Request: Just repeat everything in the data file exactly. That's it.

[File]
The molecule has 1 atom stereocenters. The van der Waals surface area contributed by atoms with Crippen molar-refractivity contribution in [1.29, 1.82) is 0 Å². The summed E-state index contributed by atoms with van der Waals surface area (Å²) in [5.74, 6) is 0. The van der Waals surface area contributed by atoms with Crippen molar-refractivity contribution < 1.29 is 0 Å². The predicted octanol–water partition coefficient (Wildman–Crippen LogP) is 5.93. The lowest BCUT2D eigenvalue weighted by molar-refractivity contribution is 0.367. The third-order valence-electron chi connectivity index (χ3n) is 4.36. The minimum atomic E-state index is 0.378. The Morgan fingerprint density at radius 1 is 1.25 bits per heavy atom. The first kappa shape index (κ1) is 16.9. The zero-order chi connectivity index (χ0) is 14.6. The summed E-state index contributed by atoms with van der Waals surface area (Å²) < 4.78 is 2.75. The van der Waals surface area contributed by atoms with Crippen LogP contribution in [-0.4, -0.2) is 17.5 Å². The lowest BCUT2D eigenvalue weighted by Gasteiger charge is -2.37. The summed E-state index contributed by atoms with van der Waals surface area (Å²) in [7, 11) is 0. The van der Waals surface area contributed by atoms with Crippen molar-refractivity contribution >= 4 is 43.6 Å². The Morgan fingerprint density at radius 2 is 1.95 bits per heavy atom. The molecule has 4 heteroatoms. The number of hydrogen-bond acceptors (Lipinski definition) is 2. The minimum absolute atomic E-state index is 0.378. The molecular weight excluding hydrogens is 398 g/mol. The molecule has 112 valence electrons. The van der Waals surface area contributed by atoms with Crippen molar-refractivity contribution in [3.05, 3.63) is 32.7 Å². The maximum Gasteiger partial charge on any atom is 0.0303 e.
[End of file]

The molecule has 1 atom stereocenters. The van der Waals surface area contributed by atoms with Crippen molar-refractivity contribution in [1.29, 1.82) is 0 Å². The summed E-state index contributed by atoms with van der Waals surface area (Å²) in [5.74, 6) is 0. The van der Waals surface area contributed by atoms with Crippen molar-refractivity contribution < 1.29 is 0 Å². The predicted octanol–water partition coefficient (Wildman–Crippen LogP) is 5.93. The lowest BCUT2D eigenvalue weighted by molar-refractivity contribution is 0.367. The third-order valence-electron chi connectivity index (χ3n) is 4.36. The minimum atomic E-state index is 0.378. The Morgan fingerprint density at radius 1 is 1.25 bits per heavy atom. The first kappa shape index (κ1) is 16.9. The zero-order chi connectivity index (χ0) is 14.6. The summed E-state index contributed by atoms with van der Waals surface area (Å²) < 4.78 is 2.75. The van der Waals surface area contributed by atoms with Crippen LogP contribution in [-0.4, -0.2) is 17.5 Å². The lowest BCUT2D eigenvalue weighted by Gasteiger charge is -2.37. The summed E-state index contributed by atoms with van der Waals surface area (Å²) in [7, 11) is 0. The van der Waals surface area contributed by atoms with Crippen molar-refractivity contribution >= 4 is 43.6 Å². The Morgan fingerprint density at radius 2 is 1.95 bits per heavy atom. The molecule has 4 heteroatoms. The number of hydrogen-bond acceptors (Lipinski definition) is 2. The minimum absolute atomic E-state index is 0.378. The molecular weight excluding hydrogens is 398 g/mol. The molecule has 112 valence electrons. The van der Waals surface area contributed by atoms with Crippen molar-refractivity contribution in [3.05, 3.63) is 32.7 Å². The maximum Gasteiger partial charge on any atom is 0.0303 e.